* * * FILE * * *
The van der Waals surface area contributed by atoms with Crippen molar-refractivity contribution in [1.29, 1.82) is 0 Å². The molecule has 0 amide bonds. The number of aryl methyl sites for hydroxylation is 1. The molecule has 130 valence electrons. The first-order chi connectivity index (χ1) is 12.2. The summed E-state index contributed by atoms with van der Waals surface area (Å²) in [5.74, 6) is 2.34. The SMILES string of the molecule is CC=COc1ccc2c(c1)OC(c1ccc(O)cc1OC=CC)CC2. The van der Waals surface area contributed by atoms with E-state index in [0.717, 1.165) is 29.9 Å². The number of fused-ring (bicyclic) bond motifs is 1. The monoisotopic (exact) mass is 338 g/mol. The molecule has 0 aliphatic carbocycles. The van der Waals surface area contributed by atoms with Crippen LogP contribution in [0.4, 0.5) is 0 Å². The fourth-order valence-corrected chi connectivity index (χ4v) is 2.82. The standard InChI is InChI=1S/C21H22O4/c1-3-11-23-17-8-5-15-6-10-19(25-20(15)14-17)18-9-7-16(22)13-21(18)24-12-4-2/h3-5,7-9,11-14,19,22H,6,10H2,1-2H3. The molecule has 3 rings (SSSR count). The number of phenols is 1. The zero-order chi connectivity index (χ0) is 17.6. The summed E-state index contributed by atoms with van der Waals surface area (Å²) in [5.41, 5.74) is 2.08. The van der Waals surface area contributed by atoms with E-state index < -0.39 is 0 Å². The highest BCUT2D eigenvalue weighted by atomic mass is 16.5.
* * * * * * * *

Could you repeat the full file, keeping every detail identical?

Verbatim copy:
The van der Waals surface area contributed by atoms with Crippen molar-refractivity contribution in [1.29, 1.82) is 0 Å². The molecule has 0 amide bonds. The number of aryl methyl sites for hydroxylation is 1. The molecule has 130 valence electrons. The first-order chi connectivity index (χ1) is 12.2. The summed E-state index contributed by atoms with van der Waals surface area (Å²) in [5.74, 6) is 2.34. The SMILES string of the molecule is CC=COc1ccc2c(c1)OC(c1ccc(O)cc1OC=CC)CC2. The van der Waals surface area contributed by atoms with E-state index in [0.717, 1.165) is 29.9 Å². The number of fused-ring (bicyclic) bond motifs is 1. The monoisotopic (exact) mass is 338 g/mol. The molecule has 0 aliphatic carbocycles. The van der Waals surface area contributed by atoms with Crippen LogP contribution in [0.4, 0.5) is 0 Å². The fourth-order valence-corrected chi connectivity index (χ4v) is 2.82. The standard InChI is InChI=1S/C21H22O4/c1-3-11-23-17-8-5-15-6-10-19(25-20(15)14-17)18-9-7-16(22)13-21(18)24-12-4-2/h3-5,7-9,11-14,19,22H,6,10H2,1-2H3. The molecule has 3 rings (SSSR count). The number of phenols is 1. The zero-order chi connectivity index (χ0) is 17.6. The summed E-state index contributed by atoms with van der Waals surface area (Å²) in [5.41, 5.74) is 2.08. The van der Waals surface area contributed by atoms with E-state index < -0.39 is 0 Å². The highest BCUT2D eigenvalue weighted by atomic mass is 16.5.